Trying to keep your zaddies straight from your silver foxes and straight-up snacks? Don't know what any of this means? Dictionary.com is here to help.
With its latest round of revisions — which last year included updated entries related to race, LGBTQ identity and mental health concerns — the online vocabulary resource is adding several new slang terms, from asshat ("a foolish, annoying, or contemptible person; asshole") to shitshow ("a person or thing that is a total mess, failure or disaster").
Ready to brush up on your babe lingo? Consider snack — "a sexy and physically attractive person; hottie" — or, for a more mature, typically male-presenting crush, zaddy, "an attractive man who is also stylish, charming and self-confident." Exhibit A: Law & Order: Organized Crime star Christopher Meloni, who recently posed in a crop for Interview magazine while musing on his own zaddy-ness: "I've been called that a lot, and who am I to argue with it? Sure, I'm a zaddy."
That's not to be confused with a silver fox, whom Dictionary.com now describes as "an attractive older person with gray or silver hair, especially a man." Think George Clooney, or Richard Gere.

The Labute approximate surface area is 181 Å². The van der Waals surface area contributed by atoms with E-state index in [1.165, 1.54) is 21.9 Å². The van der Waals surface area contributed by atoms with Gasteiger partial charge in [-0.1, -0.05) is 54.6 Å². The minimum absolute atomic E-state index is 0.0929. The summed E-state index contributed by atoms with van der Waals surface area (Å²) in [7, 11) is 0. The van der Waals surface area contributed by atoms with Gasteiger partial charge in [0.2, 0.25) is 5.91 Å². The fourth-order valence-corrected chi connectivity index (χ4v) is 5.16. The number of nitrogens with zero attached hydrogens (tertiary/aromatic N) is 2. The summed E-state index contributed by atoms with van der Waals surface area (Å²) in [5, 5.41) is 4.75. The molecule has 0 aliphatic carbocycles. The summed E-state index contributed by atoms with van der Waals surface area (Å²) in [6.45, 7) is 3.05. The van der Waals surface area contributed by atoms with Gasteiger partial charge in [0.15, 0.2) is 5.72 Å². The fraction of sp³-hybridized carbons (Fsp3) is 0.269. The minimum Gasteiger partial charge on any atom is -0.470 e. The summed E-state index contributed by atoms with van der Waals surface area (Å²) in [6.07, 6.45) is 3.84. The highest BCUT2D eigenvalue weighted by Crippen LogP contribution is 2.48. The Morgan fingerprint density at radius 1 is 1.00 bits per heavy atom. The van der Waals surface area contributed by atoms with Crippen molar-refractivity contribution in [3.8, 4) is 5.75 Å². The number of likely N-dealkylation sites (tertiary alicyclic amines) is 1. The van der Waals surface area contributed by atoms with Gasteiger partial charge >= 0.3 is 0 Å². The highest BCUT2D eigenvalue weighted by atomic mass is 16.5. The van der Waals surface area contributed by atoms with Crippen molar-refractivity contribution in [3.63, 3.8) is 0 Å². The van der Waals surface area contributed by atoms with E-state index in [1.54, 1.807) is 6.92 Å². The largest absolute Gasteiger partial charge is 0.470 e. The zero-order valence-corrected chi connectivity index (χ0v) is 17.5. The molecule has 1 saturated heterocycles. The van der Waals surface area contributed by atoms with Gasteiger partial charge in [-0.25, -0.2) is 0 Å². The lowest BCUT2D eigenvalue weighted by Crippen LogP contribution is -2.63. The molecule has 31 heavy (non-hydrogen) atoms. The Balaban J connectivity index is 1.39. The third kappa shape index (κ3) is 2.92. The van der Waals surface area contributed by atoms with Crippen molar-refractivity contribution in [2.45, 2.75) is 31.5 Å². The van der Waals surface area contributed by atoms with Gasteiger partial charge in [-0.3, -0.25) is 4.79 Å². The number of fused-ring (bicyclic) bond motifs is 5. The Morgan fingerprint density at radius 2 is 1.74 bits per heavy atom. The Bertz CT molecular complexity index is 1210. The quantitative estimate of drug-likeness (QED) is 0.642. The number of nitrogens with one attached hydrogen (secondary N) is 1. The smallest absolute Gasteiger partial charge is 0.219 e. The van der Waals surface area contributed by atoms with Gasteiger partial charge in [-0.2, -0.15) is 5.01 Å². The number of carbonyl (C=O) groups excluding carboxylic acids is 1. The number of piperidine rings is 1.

Should you score a date with any of these characters, you might let out a yeet, or "an exclamation of enthusiasm, approval, triumph, pleasure, joy, etc." Rejected? Oof — "an exclamation used to sympathize with someone else’s pain or dismay, or to express one’s own" — would be the operative word.
While modern slang comprise many of the entries, the new updates also include new entires and revised definitions for terms related to technology (5G, deplatforming); COVID-19 (long-hauler) and culture (DEI, cultural appropriation).
“The latest update to our dictionary continues to mirror the world around us,” John Kelly, managing editor of Dictionary.com, says in a statement. “Our addition of long COVID, for instance, shows the long-lasting impact of the pandemic; our addition of DEI and minoritize reveals our ongoing grappling with racism and racial justice. 5G, content warning, domestic terrorism — it’s a complicated and challenging society we live in, and language changes to help us grapple with it."
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